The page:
Between those moments of clarity and jaunts of glee were some rough moments. These were a necessary part of the process—someone needed to experience them.

For example, why can I not control the gap between posts in a Query Loop so that it matches the spacing elsewhere in the theme? There are still missing features or design tools support. Fortunately, some of the issues I either ran into or reported upstream were fixed during this process, such as theme.json-support for the <cite> element and a duplicate background on the Code block. Plus, Gutenberg 14.0 added spacing and typography support for a boatload of blocks, both blockers for many theme authors who have tried to adopt FSE features.

The upcoming WordPress 6.1 will continue to improve the lives of theme authors who are taking advantage of the theme.json toolset. Compared to a year ago, there are far fewer of those tiny irritations.

Most of my initial issues were from building a design based on someone else’s system. It took me a bit to come to grips with Twenty Twenty-Three’s slug names, spacing presets, and similar bits. While I have a few opinions on a standard naming system, there are no right or wrong answers here. Plus, such discussions are a can of worms that would only get in the way of the theme’s progress.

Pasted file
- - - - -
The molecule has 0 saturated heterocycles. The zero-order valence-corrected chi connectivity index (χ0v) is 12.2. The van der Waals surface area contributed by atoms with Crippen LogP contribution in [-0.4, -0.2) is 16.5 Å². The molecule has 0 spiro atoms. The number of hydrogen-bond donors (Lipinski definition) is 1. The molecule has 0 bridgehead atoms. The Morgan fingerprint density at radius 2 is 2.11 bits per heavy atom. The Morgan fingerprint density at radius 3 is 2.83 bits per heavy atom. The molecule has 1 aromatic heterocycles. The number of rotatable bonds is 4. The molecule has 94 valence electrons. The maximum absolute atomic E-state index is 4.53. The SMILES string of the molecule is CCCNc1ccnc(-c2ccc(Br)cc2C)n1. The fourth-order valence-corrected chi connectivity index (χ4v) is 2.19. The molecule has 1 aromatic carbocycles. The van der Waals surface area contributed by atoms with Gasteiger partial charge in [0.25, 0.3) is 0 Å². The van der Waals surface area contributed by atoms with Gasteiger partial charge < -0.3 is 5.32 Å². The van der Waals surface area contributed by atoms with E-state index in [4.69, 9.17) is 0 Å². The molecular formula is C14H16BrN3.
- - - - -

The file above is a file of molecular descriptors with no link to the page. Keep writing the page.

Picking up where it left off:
I had to remember that I was skinning an existing theme. It was my job to apply my vision onto the canvas sitting in front of me. Once I was able to get in the right mindset for this project, that’s when all the fun began.


As I look over the past few weeks, I am genuinely having a hard time remembering any truly frustrating moments. What I recall the most is just having a blast building my Twenty Twenty-Three variation and testing those that others built. I cannot wait for the theme and its curated set of styles to be unveiled to the community.

2 Comments

Thank you for the brilliant write-up of your experiences building a style variation Justin. Nice work! After reading your journey; I sure hope the spacing presets (white space) are more realistic in TT3. The spacing in TT2 was AWFUL!!! By the way, how will we know which style was crafted by you when TT3 is released please?

My style was not selected as part of the default 10, but it is on GitHub as a [TT3 child theme](https://github.com/justintadlock/tt3-rough-draft) at the moment. Because there were 38 submissions altogether, we’re trying to figure out what to do with all the extras. If nothing else, I will do a more official release of my style variation as a child theme on .ORG.